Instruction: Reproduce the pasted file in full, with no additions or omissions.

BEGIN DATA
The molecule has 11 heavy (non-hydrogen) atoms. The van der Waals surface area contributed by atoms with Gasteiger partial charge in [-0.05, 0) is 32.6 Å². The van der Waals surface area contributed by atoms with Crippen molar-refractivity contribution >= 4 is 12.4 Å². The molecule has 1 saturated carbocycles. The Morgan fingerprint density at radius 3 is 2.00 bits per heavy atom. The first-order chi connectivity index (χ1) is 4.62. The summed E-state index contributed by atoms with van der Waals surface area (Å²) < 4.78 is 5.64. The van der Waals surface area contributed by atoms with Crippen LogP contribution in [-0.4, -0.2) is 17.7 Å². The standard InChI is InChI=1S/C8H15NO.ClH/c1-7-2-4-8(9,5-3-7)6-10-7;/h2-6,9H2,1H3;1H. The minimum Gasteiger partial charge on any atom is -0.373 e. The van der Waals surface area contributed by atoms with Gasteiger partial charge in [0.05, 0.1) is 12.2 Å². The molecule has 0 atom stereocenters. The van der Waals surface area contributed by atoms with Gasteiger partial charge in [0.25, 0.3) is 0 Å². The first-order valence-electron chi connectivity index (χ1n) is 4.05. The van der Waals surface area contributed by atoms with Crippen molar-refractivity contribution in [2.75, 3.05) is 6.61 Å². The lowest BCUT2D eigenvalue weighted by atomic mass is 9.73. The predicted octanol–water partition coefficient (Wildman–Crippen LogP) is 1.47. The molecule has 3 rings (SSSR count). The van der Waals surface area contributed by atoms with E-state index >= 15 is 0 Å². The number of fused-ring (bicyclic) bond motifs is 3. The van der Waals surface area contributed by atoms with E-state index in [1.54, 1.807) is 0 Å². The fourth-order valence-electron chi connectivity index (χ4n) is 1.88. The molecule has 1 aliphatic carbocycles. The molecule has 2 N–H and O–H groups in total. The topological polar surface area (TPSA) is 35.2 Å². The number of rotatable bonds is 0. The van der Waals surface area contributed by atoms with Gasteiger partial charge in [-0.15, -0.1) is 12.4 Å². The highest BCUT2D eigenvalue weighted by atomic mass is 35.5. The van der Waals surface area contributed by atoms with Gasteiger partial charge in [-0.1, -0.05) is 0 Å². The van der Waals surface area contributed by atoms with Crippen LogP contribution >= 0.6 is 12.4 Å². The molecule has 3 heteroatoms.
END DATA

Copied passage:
The molecule has 11 heavy (non-hydrogen) atoms. The van der Waals surface area contributed by atoms with Gasteiger partial charge in [-0.05, 0) is 32.6 Å². The van der Waals surface area contributed by atoms with Crippen molar-refractivity contribution >= 4 is 12.4 Å². The molecule has 1 saturated carbocycles. The Morgan fingerprint density at radius 3 is 2.00 bits per heavy atom. The first-order chi connectivity index (χ1) is 4.62. The summed E-state index contributed by atoms with van der Waals surface area (Å²) < 4.78 is 5.64. The van der Waals surface area contributed by atoms with Crippen LogP contribution in [-0.4, -0.2) is 17.7 Å². The standard InChI is InChI=1S/C8H15NO.ClH/c1-7-2-4-8(9,5-3-7)6-10-7;/h2-6,9H2,1H3;1H. The minimum Gasteiger partial charge on any atom is -0.373 e. The van der Waals surface area contributed by atoms with Gasteiger partial charge in [0.05, 0.1) is 12.2 Å². The molecule has 0 atom stereocenters. The van der Waals surface area contributed by atoms with Gasteiger partial charge in [0.25, 0.3) is 0 Å². The first-order valence-electron chi connectivity index (χ1n) is 4.05. The van der Waals surface area contributed by atoms with Crippen molar-refractivity contribution in [2.75, 3.05) is 6.61 Å². The lowest BCUT2D eigenvalue weighted by atomic mass is 9.73. The predicted octanol–water partition coefficient (Wildman–Crippen LogP) is 1.47. The molecule has 3 rings (SSSR count). The van der Waals surface area contributed by atoms with E-state index >= 15 is 0 Å². The number of fused-ring (bicyclic) bond motifs is 3. The van der Waals surface area contributed by atoms with E-state index in [1.54, 1.807) is 0 Å². The fourth-order valence-electron chi connectivity index (χ4n) is 1.88. The molecule has 1 aliphatic carbocycles. The molecule has 2 N–H and O–H groups in total. The topological polar surface area (TPSA) is 35.2 Å². The number of rotatable bonds is 0. The van der Waals surface area contributed by atoms with Gasteiger partial charge in [-0.15, -0.1) is 12.4 Å². The highest BCUT2D eigenvalue weighted by atomic mass is 35.5. The van der Waals surface area contributed by atoms with Gasteiger partial charge in [-0.1, -0.05) is 0 Å². The van der Waals surface area contributed by atoms with Crippen LogP contribution >= 0.6 is 12.4 Å². The molecule has 3 heteroatoms.